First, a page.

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Introduction to Logic: and to the Methodology of Deductive Sciences (Dover Books on Mathematics) Paperback – March 27, 1995


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Introduction to Logic: and to the Methodology of Deductive Sciences (Dover Books on Mathematics) + First-Order Logic (Dover Books on Mathematics) + Mathematical Logic (Dover Books on Mathematics)
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Product Details

  • Series: Dover Books on Mathematics
  • Paperback: 272 pages
  • Publisher: Dover Publications (March 27, 1995)
  • Language: English
  • ISBN-10: 048628462X
  • ISBN-13: 978-0486284620
  • Product Dimensions: 8.4 x 5.4 x 0.5 inches
  • Shipping Weight: 8.8 ounces (View shipping rates and policies)
  • Average Customer Review: 4.2 out of 5 stars  See all reviews (16 customer reviews)
  • Amazon Best Sellers Rank: #71,879 in Books (See Top 100 in Books)

Editorial Reviews

Language Notes

Text: English (translation)
Original Language: Polish

Customer Reviews

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Reading this was good refresher and got me up to speed.
Trent P. McDonald
This book is completely on the other side, written amazingly well and ideas are presented very clearly.
mgill
I read math purely out of interest and I am extremely passionate about it.
Abhi

Most Helpful Customer Reviews

146 of 154 people found the following review helpful By Frango Nabrasa on March 13, 2004
Format: Paperback
This timeless classic by one of the five greatest logicians of all time should be owned by anyone who cares about logic - especially at this illogically low price. The Greek philosopher Aristotle (384-322 BCE), the English mathematician George Boole (1815-1864), the German mathematician Gottlob Frege (1848-1925), the Austrian-American mathematician Kurt Gödel and the Polish mathematician Alfred Tarski (1901-1983) are considered to be the five greatest logicians of history. Today it is difficult to appreciate the astounding permanence of what is accomplished in the works of Aristotle, Boole, and Frege without seeing their ideas surviving in the work of a modern master. Of the two modern master logicians Tarski is by far the most suitable for this purpose since he was by far the one most interested in the articulation of the conceptual basis of logic, he was by far the one most interested in history and philosophy of logic, and he was the only one to write an introductory book attempting to explain his perspective in accessible terms. This book, together with Aristotle's Prior Analytics and Boole's Laws of Thought, should form the core of any logic library. All three are still in print and available in inexpensive paperback editions. Hackett publishes an excellent up-to-date translation of Prior Analytics by Robin Smith and Prometheus recently reprinted Laws of Thought with an introduction by John Corcoran.- Frango Nabrasa.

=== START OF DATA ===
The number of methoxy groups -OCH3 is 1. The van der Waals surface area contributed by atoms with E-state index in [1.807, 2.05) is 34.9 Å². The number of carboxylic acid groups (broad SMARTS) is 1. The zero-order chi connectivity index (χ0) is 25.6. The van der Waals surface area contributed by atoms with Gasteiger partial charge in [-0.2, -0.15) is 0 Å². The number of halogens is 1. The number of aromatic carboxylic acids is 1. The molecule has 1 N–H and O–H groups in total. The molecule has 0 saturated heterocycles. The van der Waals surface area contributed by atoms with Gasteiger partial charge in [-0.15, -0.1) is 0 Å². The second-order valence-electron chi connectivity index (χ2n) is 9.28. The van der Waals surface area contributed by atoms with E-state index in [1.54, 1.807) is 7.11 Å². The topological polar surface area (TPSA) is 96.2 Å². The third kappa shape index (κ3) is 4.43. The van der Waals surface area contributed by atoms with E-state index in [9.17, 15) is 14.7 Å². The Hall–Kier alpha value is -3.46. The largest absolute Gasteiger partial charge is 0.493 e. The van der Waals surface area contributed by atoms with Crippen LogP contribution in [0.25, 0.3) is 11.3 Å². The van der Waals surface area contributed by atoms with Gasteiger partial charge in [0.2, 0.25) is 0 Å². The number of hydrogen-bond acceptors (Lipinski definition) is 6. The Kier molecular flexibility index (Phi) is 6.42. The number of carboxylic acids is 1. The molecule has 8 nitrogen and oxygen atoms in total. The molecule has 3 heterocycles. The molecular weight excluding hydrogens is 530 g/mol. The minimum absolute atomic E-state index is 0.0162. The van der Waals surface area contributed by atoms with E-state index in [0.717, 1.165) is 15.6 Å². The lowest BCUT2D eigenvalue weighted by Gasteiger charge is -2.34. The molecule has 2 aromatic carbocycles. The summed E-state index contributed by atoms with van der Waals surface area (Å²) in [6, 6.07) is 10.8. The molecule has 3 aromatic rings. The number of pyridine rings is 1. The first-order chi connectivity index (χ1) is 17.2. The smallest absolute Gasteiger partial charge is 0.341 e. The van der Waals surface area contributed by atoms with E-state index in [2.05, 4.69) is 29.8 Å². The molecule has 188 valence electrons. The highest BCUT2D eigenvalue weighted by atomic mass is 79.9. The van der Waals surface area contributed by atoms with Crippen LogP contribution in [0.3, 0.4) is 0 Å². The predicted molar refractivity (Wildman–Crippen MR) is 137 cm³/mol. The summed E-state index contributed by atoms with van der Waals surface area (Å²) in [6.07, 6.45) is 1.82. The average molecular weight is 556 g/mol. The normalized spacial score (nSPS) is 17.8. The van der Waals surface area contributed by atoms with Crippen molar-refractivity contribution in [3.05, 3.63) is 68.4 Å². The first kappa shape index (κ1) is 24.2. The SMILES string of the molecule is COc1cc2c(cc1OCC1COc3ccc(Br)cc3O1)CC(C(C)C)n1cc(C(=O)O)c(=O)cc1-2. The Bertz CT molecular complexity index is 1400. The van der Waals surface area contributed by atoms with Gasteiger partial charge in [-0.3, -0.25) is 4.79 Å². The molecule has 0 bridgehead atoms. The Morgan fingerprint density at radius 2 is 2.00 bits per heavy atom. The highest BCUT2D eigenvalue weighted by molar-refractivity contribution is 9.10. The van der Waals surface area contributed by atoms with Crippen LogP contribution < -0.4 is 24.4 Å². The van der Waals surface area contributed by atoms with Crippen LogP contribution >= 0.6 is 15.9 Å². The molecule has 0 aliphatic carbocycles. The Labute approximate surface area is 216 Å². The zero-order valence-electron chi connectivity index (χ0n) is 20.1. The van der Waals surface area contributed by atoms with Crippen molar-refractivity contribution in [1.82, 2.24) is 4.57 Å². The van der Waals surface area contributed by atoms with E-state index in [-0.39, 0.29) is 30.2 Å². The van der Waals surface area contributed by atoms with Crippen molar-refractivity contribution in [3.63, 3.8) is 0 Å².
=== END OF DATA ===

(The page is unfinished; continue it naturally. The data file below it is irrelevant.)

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27 of 27 people found the following review helpful By Abhi on August 27, 2012
Format: Paperback Verified Purchase
I am an engineer by profession and my background is that of circuit design and signal processing. I have a PhD in analog circuit design. I read math purely out of interest and I am extremely passionate about it. Unfortunately, I do not have a professor to guide me so I look for good books online and teach myself.

Not to refute what other reviewers have said but I feel that the negative points that are usually mentioned about this book are actually the most positive aspects about the book. It is amazing that the same aspect can be very useful for one person while for others, it might not be that suitable.